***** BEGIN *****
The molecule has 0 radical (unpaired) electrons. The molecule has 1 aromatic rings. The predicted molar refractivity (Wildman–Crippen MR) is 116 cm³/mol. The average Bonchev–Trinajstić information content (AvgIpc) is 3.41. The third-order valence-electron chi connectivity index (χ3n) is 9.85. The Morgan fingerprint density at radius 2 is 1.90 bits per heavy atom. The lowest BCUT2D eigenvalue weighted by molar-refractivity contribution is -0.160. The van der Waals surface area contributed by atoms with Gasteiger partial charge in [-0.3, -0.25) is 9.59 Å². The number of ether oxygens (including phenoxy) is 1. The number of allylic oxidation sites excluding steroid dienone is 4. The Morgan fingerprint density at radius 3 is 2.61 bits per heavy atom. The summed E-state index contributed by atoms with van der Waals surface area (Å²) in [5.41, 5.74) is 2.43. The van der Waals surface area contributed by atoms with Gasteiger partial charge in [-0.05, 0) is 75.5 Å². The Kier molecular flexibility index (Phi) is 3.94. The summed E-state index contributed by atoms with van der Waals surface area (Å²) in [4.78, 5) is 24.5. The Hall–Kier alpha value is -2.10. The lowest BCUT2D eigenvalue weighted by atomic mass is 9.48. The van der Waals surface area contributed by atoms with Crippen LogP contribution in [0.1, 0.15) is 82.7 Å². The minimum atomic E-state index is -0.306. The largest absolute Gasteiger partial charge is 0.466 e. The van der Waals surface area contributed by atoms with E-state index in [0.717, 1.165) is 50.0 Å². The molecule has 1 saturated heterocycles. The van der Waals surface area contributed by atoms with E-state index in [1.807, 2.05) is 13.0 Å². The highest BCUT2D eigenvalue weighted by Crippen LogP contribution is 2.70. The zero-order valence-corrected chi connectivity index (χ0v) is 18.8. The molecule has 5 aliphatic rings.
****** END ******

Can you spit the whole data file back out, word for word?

The molecule has 0 radical (unpaired) electrons. The molecule has 1 aromatic rings. The predicted molar refractivity (Wildman–Crippen MR) is 116 cm³/mol. The average Bonchev–Trinajstić information content (AvgIpc) is 3.41. The third-order valence-electron chi connectivity index (χ3n) is 9.85. The Morgan fingerprint density at radius 2 is 1.90 bits per heavy atom. The lowest BCUT2D eigenvalue weighted by molar-refractivity contribution is -0.160. The van der Waals surface area contributed by atoms with Gasteiger partial charge in [-0.3, -0.25) is 9.59 Å². The number of ether oxygens (including phenoxy) is 1. The number of allylic oxidation sites excluding steroid dienone is 4. The Morgan fingerprint density at radius 3 is 2.61 bits per heavy atom. The summed E-state index contributed by atoms with van der Waals surface area (Å²) in [5.41, 5.74) is 2.43. The van der Waals surface area contributed by atoms with Gasteiger partial charge in [-0.05, 0) is 75.5 Å². The Kier molecular flexibility index (Phi) is 3.94. The summed E-state index contributed by atoms with van der Waals surface area (Å²) in [4.78, 5) is 24.5. The Hall–Kier alpha value is -2.10. The lowest BCUT2D eigenvalue weighted by atomic mass is 9.48. The van der Waals surface area contributed by atoms with Crippen LogP contribution in [0.1, 0.15) is 82.7 Å². The minimum atomic E-state index is -0.306. The largest absolute Gasteiger partial charge is 0.466 e. The van der Waals surface area contributed by atoms with E-state index in [0.717, 1.165) is 50.0 Å². The molecule has 1 saturated heterocycles. The van der Waals surface area contributed by atoms with E-state index in [1.807, 2.05) is 13.0 Å². The highest BCUT2D eigenvalue weighted by Crippen LogP contribution is 2.70. The zero-order valence-corrected chi connectivity index (χ0v) is 18.8. The molecule has 5 aliphatic rings.